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4x4 Axle Tech Info - E-Z Axle Info

Front View
Fred Williams
| Brand Manager, Petersen’s 4Wheel & Off Road
Posted February 1, 2006
Photographers: David Kennedy

Newbie Axle Questions Answered, Part 1

Axles: We use them and abuse them, every 4x4 has them, and changing parts on them is what we do to turn bigger tires, climb steeper hills, and crawl massive boulders. But what are all those parts in an axle and how do they work together? Axles do the job of taking torque from the engine, transmission, and transfer case and redirecting it to the tires. This month we'll address the multiple components including the housing, ring-and-pinion, and the differential. Next month we'll reveal the secrets of axle-shafts, various bearings and seals, and front axles that have some sort of steering joint, stub shaft, and steering knuckles. If all this sounds like mumbo jumbo to you then hopefully these stories will help clear the fog.

There are two main styles of axles: independent and solid. The tried-and-true off-roader will swear by his solid axle, and considers independent units nothing but junk, better suited for grocery-getters and sissified dork-utes. But with nearly 20 years of independent axles being delivered from the OEM factories they are definitely common and being used on many trails, especially at high speeds.

Independent Suspension Axle An independent suspension axle has the housing solidly mounted to the frame and has half shafts running from the housing to knuckles or end housings at each wheel which can move independent of each other (thus the term independent). Most independent axles are found in the front of '87-and-newer 4x4s and are referred to as independent front suspension, IFS for short.

Solid Axle Under any 4x4 the most basic style is a solid axle (also known as a straight-axle). A solid axle is compromised of a housing that solidly attaches the wheels from side to side such that when one wheel articulates (moves up and down) the other wheel moves in the same or opposite direction. This housing is also attached to the vehicle's frame via some sort of suspension (spring), allowing the entire axlehousing to travel up and down with the tires following suit.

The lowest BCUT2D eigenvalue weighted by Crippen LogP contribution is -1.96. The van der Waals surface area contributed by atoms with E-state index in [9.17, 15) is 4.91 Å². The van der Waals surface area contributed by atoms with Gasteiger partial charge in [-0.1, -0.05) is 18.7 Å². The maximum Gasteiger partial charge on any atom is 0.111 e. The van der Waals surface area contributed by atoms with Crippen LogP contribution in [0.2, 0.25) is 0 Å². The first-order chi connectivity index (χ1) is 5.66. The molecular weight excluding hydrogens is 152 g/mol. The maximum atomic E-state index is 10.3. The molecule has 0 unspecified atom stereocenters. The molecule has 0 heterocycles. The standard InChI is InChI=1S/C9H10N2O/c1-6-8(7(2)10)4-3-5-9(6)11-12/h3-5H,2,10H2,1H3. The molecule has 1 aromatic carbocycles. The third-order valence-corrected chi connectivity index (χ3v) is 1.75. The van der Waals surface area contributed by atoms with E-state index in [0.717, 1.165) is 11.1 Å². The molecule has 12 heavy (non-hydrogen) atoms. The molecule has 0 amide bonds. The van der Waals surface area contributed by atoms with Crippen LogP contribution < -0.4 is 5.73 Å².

A solid axle often has more unsprung weight (this refers to any weight not supported by the suspension) than an independent suspension axle and less ground clearance. When doing high-speed driving, minimal unsprung weight is beneficial and thus independent suspension is chosen in most motorsports, but currently there is not an affordable independent suspended axle design that can match the strength and reliability of a solid axle for severe off-road use in rocks (though we would like to see one). Since most four-wheelers desire a solid-axle vehicle, we will be concentrating on them for this story, though many of the components are universal to both.

The axlehousing is basically a metal container that protects and holds all the important moving parts inside. The most important job of the housing is to keep the ends of the axle in a straight, rigid line, thus preventing gear or bearing failure or leaks at the seals. There are two major types of housing: the integral carrier version (also known as the Salisbury or Dana style) and the removable carrier version (also known as the Hotchkiss or drop-out style).

Integral Carrier housing An integral carrier housing usually consists of a cast centersection with tubes pressed in that are then plug-welded or riveted through holes in the centersection. In an integral carrier housing the differential must be assembled within the centersection and is supported by two carrier bearings that are clamped to the internal edges of the housing with bearing caps. Common versions of this housing include all the Dana or AMC axles found in Jeeps and other SUVs and trucks as well as the GM 10-, 12-, and 14-bolt. This type of housing requires that the gears and differential be set up within the housing, and as such it requires a heavier cast centersection.

Removable Carrier housing The removable carrier style housing is commonly a stamped- or forged-steel assembly that a cast third member, which holds the gears and differential, is then bolted into. Common versions of this style axle are found in Toyota trucks as well as Suzuki Samurais and older GM 3/4-ton trucks. The most common and well known, however, is the Ford 9-inch. This style axle is known for being lightweight, yet not usually as strong as a comparable integral carrier style unit. However, they can be made very strong with gusset reinforcements or completely fabricated aftermarket housings.

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